Zim Central Bank warns banks against pairing clients for forex

John Mushayavanhu
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THE Reserve Bank of Zimbabwe (RBZ) has directed banks to furnish it with the pipeline of foreign currency demand from clients for the period to June 2024, and also ordered the institutions to desist from the previous practice of match-making buyers and sellers of forex by serving clients on a first come first served basis.

Analysts said the directives were meant to deal with potentially distortionary parallel market conduct by authorised dealers following the introduction of new currency measures by authorities.

This comes after RBZ governor Dr John Mushayavanhu last week introduced a new currency, Zimbabwe Gold (ZiG), as part of several policy measures to tame Zimbabwe’s volatile exchange rate, which has driven rapid increase in inflation.

Zimbabwe ditched its domestic currency for the second time in just over a decade after it lost over 80 percent of its year-opening value, amid sustained depreciation.

Delivering his maiden monetary policy statement in Harare on Friday, the new central bank chief also announced the bank would pursue a market-determined exchange rate system on the willing buyer-willing seller interbank market.

Amid challenges presented by limited foreign currency, volatile exchange rate and parallel market activities last year, following the introduction of the willing buyer-willing seller (WBWS) interbank market, the apex bank once warned banking institutions to desist from matchmaking forex clients.

In a foreign exchange directive issued this week, the bank said to establish immediate foreign exchange requirements from authorised dealers’ clients already submitted as of April 08, 2024, banks were directed to provide details of the currency pipeline demand to June 2024.

“This information should be submitted to exchange control…by 1600hrs, Tuesday 09 April 2024,” the bank’s acting foreign exchange control director Tafadzwa Muvevi said.

The bank said under its market-determined exchange rate system, banks would purchase foreign currency from exporters for resale to importers on a willing buyer-willing seller basis.The foreign currency purchased under this system shall be for purposes of funding bonafide external obligations, Muvevi said.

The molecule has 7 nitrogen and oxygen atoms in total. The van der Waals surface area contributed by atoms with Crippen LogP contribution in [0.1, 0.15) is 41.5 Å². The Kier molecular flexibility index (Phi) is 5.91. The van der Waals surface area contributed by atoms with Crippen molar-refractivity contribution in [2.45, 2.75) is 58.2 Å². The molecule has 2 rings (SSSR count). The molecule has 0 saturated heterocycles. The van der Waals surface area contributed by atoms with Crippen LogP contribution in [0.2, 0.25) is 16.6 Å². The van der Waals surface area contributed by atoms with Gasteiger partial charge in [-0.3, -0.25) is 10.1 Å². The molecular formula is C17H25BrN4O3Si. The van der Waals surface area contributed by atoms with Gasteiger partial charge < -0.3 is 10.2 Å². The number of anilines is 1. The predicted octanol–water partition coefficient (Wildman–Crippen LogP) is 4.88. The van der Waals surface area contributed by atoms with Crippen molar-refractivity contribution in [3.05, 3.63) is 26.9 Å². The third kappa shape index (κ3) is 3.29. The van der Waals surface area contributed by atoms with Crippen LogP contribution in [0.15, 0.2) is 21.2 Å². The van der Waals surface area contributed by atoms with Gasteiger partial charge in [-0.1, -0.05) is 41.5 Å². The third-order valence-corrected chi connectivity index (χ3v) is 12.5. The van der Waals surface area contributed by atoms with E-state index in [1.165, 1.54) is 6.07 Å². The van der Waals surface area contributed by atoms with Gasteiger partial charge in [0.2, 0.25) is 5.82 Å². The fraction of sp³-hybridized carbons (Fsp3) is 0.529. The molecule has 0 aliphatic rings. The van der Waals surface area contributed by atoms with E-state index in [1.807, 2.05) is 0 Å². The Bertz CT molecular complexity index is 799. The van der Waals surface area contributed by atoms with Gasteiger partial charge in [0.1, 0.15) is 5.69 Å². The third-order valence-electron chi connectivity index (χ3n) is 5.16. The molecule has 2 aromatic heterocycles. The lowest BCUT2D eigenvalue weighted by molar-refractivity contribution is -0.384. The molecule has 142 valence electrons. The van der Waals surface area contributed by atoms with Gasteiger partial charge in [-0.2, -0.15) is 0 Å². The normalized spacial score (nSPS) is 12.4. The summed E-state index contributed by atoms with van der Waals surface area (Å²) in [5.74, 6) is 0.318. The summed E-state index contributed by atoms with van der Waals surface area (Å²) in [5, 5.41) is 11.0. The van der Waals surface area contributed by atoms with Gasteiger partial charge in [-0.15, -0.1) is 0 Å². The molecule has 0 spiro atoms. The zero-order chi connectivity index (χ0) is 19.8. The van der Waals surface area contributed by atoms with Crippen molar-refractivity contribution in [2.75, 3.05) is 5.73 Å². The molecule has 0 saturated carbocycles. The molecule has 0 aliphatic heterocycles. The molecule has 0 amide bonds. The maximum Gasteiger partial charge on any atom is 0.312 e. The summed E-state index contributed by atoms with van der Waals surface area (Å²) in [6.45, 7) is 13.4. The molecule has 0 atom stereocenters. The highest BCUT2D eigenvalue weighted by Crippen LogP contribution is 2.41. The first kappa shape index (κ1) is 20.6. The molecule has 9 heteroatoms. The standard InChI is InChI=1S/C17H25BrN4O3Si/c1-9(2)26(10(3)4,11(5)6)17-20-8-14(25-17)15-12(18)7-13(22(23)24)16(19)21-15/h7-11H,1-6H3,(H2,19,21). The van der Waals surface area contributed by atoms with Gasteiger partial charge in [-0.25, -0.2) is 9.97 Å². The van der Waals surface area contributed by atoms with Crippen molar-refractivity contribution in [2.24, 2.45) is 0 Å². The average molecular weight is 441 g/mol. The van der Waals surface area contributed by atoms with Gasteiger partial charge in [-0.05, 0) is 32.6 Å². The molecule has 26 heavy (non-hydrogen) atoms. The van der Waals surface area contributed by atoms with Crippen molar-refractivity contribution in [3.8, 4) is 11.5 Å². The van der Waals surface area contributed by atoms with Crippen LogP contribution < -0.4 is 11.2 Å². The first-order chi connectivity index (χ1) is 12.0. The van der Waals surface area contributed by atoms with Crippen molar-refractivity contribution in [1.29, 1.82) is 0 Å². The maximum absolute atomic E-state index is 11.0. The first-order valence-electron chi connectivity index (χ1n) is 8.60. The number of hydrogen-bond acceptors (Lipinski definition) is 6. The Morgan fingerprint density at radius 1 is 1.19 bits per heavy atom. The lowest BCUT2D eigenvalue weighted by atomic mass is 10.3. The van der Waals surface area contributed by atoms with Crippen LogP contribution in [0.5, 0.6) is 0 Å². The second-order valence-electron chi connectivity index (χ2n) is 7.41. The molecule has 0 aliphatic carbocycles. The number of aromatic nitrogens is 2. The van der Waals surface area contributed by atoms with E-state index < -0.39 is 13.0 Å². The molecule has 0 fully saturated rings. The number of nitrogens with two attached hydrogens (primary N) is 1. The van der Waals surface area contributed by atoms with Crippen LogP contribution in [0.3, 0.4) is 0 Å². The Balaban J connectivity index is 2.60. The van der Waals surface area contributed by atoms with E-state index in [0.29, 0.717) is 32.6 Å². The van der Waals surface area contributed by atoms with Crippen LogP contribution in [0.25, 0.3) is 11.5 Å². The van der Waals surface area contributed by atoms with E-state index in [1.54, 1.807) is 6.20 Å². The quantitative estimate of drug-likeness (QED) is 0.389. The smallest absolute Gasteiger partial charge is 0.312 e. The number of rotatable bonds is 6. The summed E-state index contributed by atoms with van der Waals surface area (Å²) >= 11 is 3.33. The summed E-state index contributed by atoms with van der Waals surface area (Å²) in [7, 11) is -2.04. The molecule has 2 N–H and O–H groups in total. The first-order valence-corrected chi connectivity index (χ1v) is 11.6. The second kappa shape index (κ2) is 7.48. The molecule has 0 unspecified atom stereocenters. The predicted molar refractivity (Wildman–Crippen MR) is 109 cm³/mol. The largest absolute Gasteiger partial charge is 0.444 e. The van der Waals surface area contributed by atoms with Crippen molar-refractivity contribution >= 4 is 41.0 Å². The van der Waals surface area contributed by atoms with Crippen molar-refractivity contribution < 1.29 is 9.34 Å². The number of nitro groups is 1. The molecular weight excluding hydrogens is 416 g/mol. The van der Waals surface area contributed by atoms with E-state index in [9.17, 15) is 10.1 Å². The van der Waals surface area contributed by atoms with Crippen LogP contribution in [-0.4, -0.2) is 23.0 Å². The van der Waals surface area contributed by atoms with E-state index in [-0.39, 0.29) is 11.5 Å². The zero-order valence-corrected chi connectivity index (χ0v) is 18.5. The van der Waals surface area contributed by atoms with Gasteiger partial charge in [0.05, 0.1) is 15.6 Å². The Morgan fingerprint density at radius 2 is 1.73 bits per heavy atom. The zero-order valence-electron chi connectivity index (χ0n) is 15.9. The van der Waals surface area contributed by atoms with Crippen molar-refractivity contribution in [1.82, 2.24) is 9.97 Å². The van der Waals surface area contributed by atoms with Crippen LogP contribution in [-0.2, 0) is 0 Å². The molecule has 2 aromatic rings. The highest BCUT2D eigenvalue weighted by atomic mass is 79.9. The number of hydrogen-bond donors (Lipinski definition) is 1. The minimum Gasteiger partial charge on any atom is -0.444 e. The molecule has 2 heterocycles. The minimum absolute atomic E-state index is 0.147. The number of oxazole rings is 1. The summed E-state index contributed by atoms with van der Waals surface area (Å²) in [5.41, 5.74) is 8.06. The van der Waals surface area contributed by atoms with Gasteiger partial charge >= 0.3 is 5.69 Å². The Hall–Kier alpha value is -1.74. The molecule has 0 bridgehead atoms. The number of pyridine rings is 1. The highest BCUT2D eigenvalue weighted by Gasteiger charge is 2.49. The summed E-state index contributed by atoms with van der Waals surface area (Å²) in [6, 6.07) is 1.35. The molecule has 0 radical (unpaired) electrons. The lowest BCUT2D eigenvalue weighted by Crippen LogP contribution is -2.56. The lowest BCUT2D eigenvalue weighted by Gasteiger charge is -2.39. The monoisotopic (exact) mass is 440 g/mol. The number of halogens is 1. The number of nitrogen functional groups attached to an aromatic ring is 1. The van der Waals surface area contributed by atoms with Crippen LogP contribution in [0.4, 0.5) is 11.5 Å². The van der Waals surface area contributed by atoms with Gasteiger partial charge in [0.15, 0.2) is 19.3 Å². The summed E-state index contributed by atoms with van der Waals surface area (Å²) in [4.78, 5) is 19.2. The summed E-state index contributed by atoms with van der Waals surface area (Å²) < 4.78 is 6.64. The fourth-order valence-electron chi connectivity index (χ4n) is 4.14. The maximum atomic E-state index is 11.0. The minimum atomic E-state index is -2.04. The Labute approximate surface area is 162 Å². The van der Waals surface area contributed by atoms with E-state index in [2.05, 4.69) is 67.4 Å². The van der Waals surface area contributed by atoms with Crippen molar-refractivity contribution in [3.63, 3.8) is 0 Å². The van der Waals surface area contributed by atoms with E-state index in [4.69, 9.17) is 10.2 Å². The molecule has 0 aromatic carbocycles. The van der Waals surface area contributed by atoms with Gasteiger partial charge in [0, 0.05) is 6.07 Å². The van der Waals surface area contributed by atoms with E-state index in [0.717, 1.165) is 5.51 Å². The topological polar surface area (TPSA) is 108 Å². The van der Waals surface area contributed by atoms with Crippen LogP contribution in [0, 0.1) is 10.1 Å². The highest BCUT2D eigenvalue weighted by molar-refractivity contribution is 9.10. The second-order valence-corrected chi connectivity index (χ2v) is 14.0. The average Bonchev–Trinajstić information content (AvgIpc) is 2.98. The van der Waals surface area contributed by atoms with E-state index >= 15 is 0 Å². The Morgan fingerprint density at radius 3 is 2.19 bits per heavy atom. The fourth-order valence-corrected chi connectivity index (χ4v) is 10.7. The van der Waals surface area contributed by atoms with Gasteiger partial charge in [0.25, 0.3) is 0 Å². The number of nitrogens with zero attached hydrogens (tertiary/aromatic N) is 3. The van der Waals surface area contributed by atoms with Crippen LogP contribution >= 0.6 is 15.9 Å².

“In administering this foreign exchange trading arrangement, authorised dealers are reminded to serve customers on a first come first served basis and desist from matchmaking of buyers and sellers of foreign currency.”In all cases, authorised dealers must apply Know Your Customer (KYC), due diligence principles as well as anti-money laundering and counter financing of terrorism (AML/CFT) principles,” Muvevi said.

Economist and Small and Medium Enterprises Association of Zimbabwe chief executive Farai Mutambanengwe said through the directive, the central bank was trying to deal with the issue of the forex parallel market.

“Normally, what the banks should do is that they get foreign currency from all their customers and then they put it in a pool and sell to their buyers; the other customers who want to buy foreign currency.”

But when they matchmake, they are just taking two people; one person with forex and another person who needs forex and they negotiate the rate outside of the market. So, those deals are,obviously, done outside of the normal market rate; that is why they are saying they should not do match-making,” he said.

Mutambanengwe added that matchmaking had the effect of distorting the market “because they are not bringing the buyers and sellers into one pot and then coming up with an average price because that is what they are supposed to do”.

He said just picking up a customer and giving them a rate would present hurdles for the policymakers who have made it clear the bank will follow a market-determined exchange rate.

Source: Business Weekly